02 December 2012

Chat: Shannon Woollard, La Mama

Death of a Comedian
La Mama, Carlton Courthouse
28 November 9 December 2012

Melbourne actor and director Shannon Woollard performs in Death of a Comedian by Fred Rowan that opens at the La Mama Courthouse tonight. A battered survivor of 80s Aussie comedy is ready to take on audiences again, but this time it’s really a game of survival.


What three words best describe your show? 
A sad and bitter farce.  A bittersweet farce sounds better.  Hang on, it isn’t quite a farce.  Bloody hell…

Do you remember the first show you saw at La Mama?
Yes.  It was directed by David Branson(1999?).  I don’t remember what it was called, but it had very low lighting and there was a violin.

What is one of your favourite shows you’ve seen at La Mama?
Random Acts by Anna Lall in 2007.  Directed by (our director) Bruce Langdon.  Ian Rooney as a blind restaurant critic, one of the best things he’s ever done.

What La Mama show do you wish you’d seen? 
Coranderrk: We Will Show the Country last year.

What do you love about working at La Mama? 
The Courthouse space.  The ambience lends itself well to certain kinds of material.  The House Managers are also very helpful.

What do you love most about this show? 
The astonishing, almost pathetic sadness of the characters.  Plenty of irony there, of course.

Where is the best coffee in Carlton? 
My partner (who works at Cinema Nova) says Carlton Espresso.  Caffeine and I don’t get on very well these days, which is a little annoying, because I have always liked coffee.

Who would you love to see in your audience one night? 
My high school drama teacher, Janet Shaw.

Is there anyone you don’t want to see in the audience? 
No.  Not ever.

What do you like to do after a performance? 
If it’s a big show, I like to have a quick shower.  Then drink a cold lager with my colleagues.

What was your first time on a stage?
In my mother’s belly, during an amateur show in 1969.  Post-natal:  the annual high school musical in 1983.  But my first proper public appearance was in a production of How to Succeed in Business Without Really Trying (Canberra Philharmonic Society) in 1984.  I was an office boy.

Do you have any pre-show rituals?
The night before a season opens, I sing "Consider Me Gone" (by Sting) in the shower.  I’ve been doing this for 20 years now and I cannot remember why.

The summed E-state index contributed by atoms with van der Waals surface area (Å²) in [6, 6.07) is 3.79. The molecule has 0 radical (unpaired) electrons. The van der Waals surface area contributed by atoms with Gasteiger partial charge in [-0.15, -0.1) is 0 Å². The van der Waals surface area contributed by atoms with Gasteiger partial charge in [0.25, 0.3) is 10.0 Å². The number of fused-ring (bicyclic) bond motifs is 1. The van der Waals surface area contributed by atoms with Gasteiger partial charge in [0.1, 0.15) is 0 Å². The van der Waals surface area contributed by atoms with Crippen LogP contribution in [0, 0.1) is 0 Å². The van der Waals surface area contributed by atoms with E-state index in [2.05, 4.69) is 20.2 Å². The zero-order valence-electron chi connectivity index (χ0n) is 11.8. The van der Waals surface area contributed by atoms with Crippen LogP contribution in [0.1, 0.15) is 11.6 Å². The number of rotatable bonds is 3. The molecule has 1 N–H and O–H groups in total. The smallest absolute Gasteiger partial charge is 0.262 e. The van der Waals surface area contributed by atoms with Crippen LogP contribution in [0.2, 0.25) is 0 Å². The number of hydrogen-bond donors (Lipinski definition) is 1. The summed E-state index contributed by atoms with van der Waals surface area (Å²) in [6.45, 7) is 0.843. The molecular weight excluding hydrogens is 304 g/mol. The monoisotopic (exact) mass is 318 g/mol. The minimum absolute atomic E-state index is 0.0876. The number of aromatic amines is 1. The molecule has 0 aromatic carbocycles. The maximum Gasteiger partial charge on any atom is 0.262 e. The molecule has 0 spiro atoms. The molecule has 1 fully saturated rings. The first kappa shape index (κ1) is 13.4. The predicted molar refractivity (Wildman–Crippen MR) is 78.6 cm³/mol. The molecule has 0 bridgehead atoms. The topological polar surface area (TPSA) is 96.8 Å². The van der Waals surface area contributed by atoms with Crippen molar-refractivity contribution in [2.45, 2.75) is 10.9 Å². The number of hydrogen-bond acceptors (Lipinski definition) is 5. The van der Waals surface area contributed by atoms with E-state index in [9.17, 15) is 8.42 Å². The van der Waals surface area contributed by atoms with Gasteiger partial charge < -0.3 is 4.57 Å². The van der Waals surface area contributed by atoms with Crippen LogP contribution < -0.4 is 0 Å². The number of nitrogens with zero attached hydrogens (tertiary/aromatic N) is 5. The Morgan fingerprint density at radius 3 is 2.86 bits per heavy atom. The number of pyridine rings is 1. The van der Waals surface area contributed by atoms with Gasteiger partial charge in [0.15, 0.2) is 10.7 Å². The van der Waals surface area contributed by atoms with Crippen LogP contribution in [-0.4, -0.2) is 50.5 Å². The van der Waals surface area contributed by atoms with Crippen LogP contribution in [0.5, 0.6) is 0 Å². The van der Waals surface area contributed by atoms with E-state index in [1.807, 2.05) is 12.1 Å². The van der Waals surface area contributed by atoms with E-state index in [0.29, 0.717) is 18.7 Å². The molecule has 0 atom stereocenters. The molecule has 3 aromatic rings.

What’s some great theatre advice you’ve used?
Stand still.

What punishment do you think is fit for audience members who don’t turn their phones off during performances?
Summary execution.

What’s your favourite gelati flavour? 
Licorice.  Is that a gelati flavour?  It should be.

What role/character do you really want to play one day?
I really wanted – and once almost played – Algernon in The Importance of Being Earnest.  From what I was later told, the director had basically cast the show with me in that role, but had some sort of existential crisis and proceeded to re-cast the entire thing.  A very sad story.  I’d love to play Billy Flynn in Chicago.  Henry V?

Matinees: love or loathe?
Whatever is required.

Do you read reviews?
Occasionally.  Dramatic criticism is a wild and woolly beast.  I don’t believe that you can make a proper assessment of a production unless you have a basic grasp of the intention of the text.  It’s a pretty hard job.  I’d say about 60% of reviews are pretty useless in terms of giving some insight into or useful information regarding the production itself.  Stylistic preference can corrupt in a very major fashion.

Do you know of any secret parking spots near the theatres (although it’s such a short walk from the Melbourne uni tram stop on Swanston Street, so driving isn’t necessary)? 
Abandon all hope.  There is no such thing.  Catch a tram, you bastards!

What’s the best book you’ve read recently?
The Ninth by Harvey Sachs.  It’s about the social and political context within which Beethoven’s Ninth Symphony was written.

This was on AussieTheatre.com

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